[ANALYSIS] CIBC Aventura Visa Infinite Card

Even though CIBC is not completely losing Aeroplan, it will only be a matter of time probably before they are fully separated from Aeroplan. So CIBC is preparing for life without Aeroplan by ramping up its own program called Aventura. CIBC currently has a 30,000 sign up bonus points promotion that ends on December 31, 2013. The regular sign up bonus is 15,000.

The earning ratio on this credit card is as follows:

  • Earn 3 Aventura points at select CIBC Bonus Rewards establishments
  • Earn 2 Aventura points on purchases made with the CIBC Aventura Rewards Centre
  • Earn 1.5 Aventura point for every $1 spent on gas, groceries and drug stores
  • Earn 1 Aventura point for every $1 on all other purchases

The 30,000 points conditions are as follows.

  • Open the credit card between October 1st and December 31, 2013.
  • Receive 15,000 Aventura points after your first purchase
  • Receive an extra 10,000 Aventura points if the first purchase made is posted to your account by January 31, 2014
  • Receive an extra 5,000 Aventura points after two or more purchases posted to your account by January 31, 2014.

So that’s easy enough, basically you just need to make two purchases to get the full 30,000 points. However, I’m not liking this promotion because the first year annual fee is not waived, so it does not give me any incentive to keep the card beyond the first year. Usually if the credit card waives its first year annual fee, we are more likely to keep the card the second year, because we would, at worse, we pay one annual fee for two years worth. By the third year of having the credit card, I would hope the credit card company would give us some incentive (like waiving the annual fee or give us additional bonus points) to retain the card, or else we are better off just cancelling the credit card and looking for a better deal elsewhere.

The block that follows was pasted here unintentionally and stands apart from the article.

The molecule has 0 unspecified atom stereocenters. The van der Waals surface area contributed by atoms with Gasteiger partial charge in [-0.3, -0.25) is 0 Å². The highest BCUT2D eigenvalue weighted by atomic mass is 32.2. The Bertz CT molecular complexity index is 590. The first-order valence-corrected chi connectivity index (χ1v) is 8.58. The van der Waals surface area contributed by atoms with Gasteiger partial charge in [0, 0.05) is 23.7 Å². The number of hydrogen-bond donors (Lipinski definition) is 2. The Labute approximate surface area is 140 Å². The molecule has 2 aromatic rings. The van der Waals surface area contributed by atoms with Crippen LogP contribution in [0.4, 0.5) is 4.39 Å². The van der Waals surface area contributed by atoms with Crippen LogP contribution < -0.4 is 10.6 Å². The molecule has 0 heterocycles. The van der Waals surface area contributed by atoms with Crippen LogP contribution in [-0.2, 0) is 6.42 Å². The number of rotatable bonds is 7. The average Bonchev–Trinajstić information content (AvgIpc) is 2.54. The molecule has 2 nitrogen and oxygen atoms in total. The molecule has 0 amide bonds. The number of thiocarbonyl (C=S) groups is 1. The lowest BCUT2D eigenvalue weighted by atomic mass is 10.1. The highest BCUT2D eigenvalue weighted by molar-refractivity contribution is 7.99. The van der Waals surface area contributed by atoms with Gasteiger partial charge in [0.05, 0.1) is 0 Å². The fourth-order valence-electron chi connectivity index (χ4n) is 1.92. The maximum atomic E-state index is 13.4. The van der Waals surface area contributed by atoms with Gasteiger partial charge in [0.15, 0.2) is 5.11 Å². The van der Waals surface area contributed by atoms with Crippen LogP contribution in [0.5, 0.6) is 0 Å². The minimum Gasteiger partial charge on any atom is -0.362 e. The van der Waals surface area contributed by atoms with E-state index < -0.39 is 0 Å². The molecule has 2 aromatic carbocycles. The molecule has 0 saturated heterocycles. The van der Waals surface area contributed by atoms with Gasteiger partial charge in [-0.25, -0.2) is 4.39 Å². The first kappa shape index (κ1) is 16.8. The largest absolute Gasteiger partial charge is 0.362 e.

Starting in 2014, short haul flights can go as low as 10,000 Aventura points and long-haul flights start as low as 25,000 (Anywhere in North American excluding Hawaii and Alaska). It is unclear what they mean by starting “as low as” because there is no clear award chart. But let us say that you can redeem a long haul ticket from the East Coast to the West Coast for 25,000. To me, a plane ticket can be bought for that distance for as low as $550 (for a return flight) if you shop around for fairs. So worse case, 550 / 25,000 = 2.2. Worse case meaning, the rate of return will be higher if the value of the plane ticket is higher.

That means 1 Aventura point equals 2.2 cents, which is fairly decent value to me. That means you just received a 2.2% return per $1 spent on all other purchases and 3.3% return for every $1 spent on gas, groceries and drug stores. Once you spend the 25,000 points though, you drop to 5,000 points and depending on your spending habits, it could take time to earn those points back. Keeping in mind that you are continually paying the steep $120 annual fee.